Whether it’s Baylor or Arkansas, a proud program will see its long Final Four drought come to an end.
For the third-seeded Razorbacks, the opportunity may be coming a bit quicker than expected in Eric Musselman’s second season in charge.
“It’s an incredible feeling to be in an Elite Eight in just our second year. I really can’t describe it,” Musselman said.
Top-seeded Baylor, meanwhile, has been a solid program for more than a decade under coach Scott Drew. But the Bears have never reached the Final Four in the modern version of the NCAA Tournament.
The old Southwest Conference foes meet Monday night in the South Region final.
The Razorbacks (25-6) are seeking their first trip to the national semifinals since 1995, when their bid for consecutive national titles under coach Nolan Richardson was ended by UCLA in the championship game.
That may sound like a long wait, but it’s minor in comparison to Baylor’s drought.
Baylor’s last visit to the Final Four came in 1950 when the tournament featured eight teams and the Bears beat BYU 56-55 to reach the semifinals, where they fell to Bradley.
“Every team in the country wants to go to a Final Four. We’re on the verge of that,” Drew said. “I think in life, experiences always teach you lessons and different things. And hopefully our staff will be able to prepare our guys and put them in a good position through the two experiences in the Elite Eights before.”
Drew has been at this point twice before with the Bears. In both 2010 and 2012, Baylor was a No. 3 seed that reached the Elite Eight before losing to a No. 1 seed. In 2010, Duke beat Baylor 78-71. Two years later, the Bears fell to Kentucky 82-70. Both the Blue Devils and Wildcats went on to win the title.
The Bears have only missed one NCAA Tournament that’s been played since then. They went 26-4 last season before the tournament was canceled because of the coronavirus pandemic.
“It’s really hard to win and advance in the tournament. And you never take that for granted,” Drew said. “And every time you have an opportunity to do something like this, especially after last year where there was no NCAA Tournament, so many of our guys came back to be a part of this and play in this.”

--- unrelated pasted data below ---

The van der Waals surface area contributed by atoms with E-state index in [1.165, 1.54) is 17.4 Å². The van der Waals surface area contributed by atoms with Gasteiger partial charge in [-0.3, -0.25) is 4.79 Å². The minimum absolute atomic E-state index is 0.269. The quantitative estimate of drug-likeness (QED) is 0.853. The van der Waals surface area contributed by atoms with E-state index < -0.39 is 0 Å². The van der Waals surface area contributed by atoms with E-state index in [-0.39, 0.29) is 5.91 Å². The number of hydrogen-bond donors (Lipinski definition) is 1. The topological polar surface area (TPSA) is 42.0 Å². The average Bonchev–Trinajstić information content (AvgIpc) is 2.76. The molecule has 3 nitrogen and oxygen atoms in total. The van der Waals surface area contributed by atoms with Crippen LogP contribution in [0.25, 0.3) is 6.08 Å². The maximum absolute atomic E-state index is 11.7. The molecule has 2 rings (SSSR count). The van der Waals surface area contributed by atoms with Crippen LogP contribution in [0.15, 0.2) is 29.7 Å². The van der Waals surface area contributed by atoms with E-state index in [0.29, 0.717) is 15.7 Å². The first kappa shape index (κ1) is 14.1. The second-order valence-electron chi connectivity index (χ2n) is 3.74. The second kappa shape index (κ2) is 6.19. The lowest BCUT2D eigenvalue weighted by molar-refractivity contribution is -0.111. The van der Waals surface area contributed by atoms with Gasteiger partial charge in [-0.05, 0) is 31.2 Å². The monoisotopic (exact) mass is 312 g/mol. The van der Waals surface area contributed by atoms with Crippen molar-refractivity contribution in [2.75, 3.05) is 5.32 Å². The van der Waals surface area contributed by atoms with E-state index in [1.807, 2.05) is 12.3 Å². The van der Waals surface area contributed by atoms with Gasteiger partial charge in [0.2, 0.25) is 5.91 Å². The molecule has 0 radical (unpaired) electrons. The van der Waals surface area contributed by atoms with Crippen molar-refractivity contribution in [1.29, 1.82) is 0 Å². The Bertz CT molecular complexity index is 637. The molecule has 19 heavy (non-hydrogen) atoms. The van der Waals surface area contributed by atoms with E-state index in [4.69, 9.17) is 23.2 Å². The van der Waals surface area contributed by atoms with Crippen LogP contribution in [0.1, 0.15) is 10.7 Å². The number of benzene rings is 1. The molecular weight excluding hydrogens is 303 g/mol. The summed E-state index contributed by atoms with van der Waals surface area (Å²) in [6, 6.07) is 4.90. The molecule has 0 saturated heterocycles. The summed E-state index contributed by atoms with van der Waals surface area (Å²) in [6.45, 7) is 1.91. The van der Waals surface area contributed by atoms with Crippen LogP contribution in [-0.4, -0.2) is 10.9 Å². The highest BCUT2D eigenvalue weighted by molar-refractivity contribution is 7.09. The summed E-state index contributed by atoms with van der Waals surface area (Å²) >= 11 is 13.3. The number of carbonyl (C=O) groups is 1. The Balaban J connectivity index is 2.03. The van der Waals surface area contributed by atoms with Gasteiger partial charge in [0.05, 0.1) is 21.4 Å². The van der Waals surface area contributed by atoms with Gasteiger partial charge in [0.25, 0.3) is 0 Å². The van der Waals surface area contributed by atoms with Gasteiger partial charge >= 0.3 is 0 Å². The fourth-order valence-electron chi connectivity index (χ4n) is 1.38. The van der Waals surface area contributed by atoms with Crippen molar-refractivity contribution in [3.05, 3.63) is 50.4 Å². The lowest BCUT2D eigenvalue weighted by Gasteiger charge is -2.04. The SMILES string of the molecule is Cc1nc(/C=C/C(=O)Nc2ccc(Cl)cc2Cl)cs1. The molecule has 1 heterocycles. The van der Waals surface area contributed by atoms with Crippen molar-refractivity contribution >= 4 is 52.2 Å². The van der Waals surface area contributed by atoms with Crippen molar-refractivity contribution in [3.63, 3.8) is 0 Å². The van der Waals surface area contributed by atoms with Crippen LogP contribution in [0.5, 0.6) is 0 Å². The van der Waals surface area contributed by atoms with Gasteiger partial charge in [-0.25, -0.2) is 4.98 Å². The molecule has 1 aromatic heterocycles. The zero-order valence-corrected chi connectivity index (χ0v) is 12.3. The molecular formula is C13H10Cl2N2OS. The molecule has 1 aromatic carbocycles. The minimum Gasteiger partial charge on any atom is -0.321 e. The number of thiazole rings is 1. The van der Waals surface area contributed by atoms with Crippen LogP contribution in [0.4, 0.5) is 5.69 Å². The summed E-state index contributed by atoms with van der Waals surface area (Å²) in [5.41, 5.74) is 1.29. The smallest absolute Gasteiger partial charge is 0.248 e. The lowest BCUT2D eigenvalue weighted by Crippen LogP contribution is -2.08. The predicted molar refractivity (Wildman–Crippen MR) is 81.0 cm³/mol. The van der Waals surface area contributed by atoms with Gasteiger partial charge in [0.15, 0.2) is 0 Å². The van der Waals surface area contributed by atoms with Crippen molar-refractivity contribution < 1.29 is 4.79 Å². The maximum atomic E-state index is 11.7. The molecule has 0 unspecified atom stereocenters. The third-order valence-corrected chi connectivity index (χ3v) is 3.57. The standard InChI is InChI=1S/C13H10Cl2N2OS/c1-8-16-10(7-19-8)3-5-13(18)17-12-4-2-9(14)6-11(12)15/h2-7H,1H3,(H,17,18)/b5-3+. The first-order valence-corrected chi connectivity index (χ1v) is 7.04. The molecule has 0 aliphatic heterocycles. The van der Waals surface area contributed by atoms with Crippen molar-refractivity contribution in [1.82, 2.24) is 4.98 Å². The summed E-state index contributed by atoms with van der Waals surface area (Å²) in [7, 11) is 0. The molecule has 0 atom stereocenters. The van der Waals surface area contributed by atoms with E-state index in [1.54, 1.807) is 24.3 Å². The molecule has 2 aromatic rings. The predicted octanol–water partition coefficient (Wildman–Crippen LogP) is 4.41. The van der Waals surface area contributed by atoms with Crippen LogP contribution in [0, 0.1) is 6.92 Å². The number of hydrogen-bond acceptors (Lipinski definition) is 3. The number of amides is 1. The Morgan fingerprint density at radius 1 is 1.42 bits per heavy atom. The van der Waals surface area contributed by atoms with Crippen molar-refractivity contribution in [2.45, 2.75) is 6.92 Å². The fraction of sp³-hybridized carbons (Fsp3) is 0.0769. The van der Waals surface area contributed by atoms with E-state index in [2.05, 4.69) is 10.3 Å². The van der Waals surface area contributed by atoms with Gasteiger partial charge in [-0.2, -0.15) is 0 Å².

Baylor will have the advantage in experience in the backcourt. Its three leading scorers — junior guards Jared Butler and Davion Mitchell, and senior MaCio Teague — have played in a combined 304 games. Arkansas’ top three guards — Moses Moody, Jalen Tate and Davonte Davis — have a combined 181 games, the vast majority belonging to Tate.
“Coaches always tell you you’d rather have an older guard than a younger guard, but at the end of the day both of our teams have great guards and if we didn’t, we wouldn’t be still playing,” Drew said.
DON’T CALL IT A COMEBACK
Musselman doesn’t have a ton of experience coaching in the NCAAs, but his teams have a trademark that could trouble the Bears. Even if they Razorbacks get behind, they won’t go away.
In all five of his NCAA Tournament victories with Nevada and Arkansas, Musselman’s teams have fallen behind by double digits. The Razorbacks trailed Oral Roberts by 12 in the Sweet 16 on Saturday, but ended up with their 10th victory this season after trailing by 10 or more.
“We’d all like to get out to a lead, but at the end of the day, there’s going to be runs,” Musselman said. “We’ve been a really, really good second-half team all year, and you’ve got to be able to make adjustments at halftime.”
Baylor has been exceptional during the past two games at protecting the ball, committing 10 turnovers combined.
At the same time, the Bears have forced 54 turnovers during their three games in the NCAAs and are outscoring their opponents 60-12 off turnovers. Arkansas has not committed more than 10 turnovers in any of its three NCAA games.
“We’ve got to try to avoid catastrophic turnovers, meaning live-ball turnovers,” Musselman said. “We’ve got to get shots.”
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